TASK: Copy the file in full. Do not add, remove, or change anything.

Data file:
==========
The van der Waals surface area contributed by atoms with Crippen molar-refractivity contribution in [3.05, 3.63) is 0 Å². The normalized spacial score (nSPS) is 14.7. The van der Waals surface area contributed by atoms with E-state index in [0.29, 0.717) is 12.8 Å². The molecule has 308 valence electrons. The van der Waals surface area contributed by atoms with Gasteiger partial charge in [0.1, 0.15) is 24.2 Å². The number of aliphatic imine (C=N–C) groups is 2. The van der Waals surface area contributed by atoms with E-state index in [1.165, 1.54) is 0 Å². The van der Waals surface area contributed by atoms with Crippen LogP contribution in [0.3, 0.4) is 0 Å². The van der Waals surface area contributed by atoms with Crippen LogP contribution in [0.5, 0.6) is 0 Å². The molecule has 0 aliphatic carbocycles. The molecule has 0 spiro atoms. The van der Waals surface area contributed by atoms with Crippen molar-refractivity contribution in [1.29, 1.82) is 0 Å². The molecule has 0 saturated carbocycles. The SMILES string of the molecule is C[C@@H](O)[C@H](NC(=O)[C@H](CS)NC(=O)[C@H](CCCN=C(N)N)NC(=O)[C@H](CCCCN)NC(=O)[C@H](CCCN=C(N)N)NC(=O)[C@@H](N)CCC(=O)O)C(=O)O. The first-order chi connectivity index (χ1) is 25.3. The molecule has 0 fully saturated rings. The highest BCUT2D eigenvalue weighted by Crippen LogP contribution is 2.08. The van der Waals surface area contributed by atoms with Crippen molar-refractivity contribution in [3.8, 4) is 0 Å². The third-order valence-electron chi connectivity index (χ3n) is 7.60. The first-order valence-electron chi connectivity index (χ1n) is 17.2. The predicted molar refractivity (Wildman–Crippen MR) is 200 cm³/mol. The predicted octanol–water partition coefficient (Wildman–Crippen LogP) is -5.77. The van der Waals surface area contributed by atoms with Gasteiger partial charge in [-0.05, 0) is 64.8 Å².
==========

The van der Waals surface area contributed by atoms with Crippen molar-refractivity contribution in [3.05, 3.63) is 0 Å². The normalized spacial score (nSPS) is 14.7. The van der Waals surface area contributed by atoms with E-state index in [0.29, 0.717) is 12.8 Å². The molecule has 308 valence electrons. The van der Waals surface area contributed by atoms with Gasteiger partial charge in [0.1, 0.15) is 24.2 Å². The number of aliphatic imine (C=N–C) groups is 2. The van der Waals surface area contributed by atoms with E-state index in [1.165, 1.54) is 0 Å². The van der Waals surface area contributed by atoms with Crippen LogP contribution in [0.3, 0.4) is 0 Å². The van der Waals surface area contributed by atoms with Crippen LogP contribution in [0.5, 0.6) is 0 Å². The molecule has 0 aliphatic carbocycles. The molecule has 0 spiro atoms. The van der Waals surface area contributed by atoms with Crippen molar-refractivity contribution in [1.29, 1.82) is 0 Å². The molecule has 0 saturated carbocycles. The SMILES string of the molecule is C[C@@H](O)[C@H](NC(=O)[C@H](CS)NC(=O)[C@H](CCCN=C(N)N)NC(=O)[C@H](CCCCN)NC(=O)[C@H](CCCN=C(N)N)NC(=O)[C@@H](N)CCC(=O)O)C(=O)O. The first-order chi connectivity index (χ1) is 25.3. The molecule has 0 fully saturated rings. The highest BCUT2D eigenvalue weighted by Crippen LogP contribution is 2.08. The van der Waals surface area contributed by atoms with Crippen molar-refractivity contribution in [3.8, 4) is 0 Å². The third-order valence-electron chi connectivity index (χ3n) is 7.60. The first-order valence-electron chi connectivity index (χ1n) is 17.2. The predicted molar refractivity (Wildman–Crippen MR) is 200 cm³/mol. The predicted octanol–water partition coefficient (Wildman–Crippen LogP) is -5.77. The van der Waals surface area contributed by atoms with Gasteiger partial charge in [-0.05, 0) is 64.8 Å².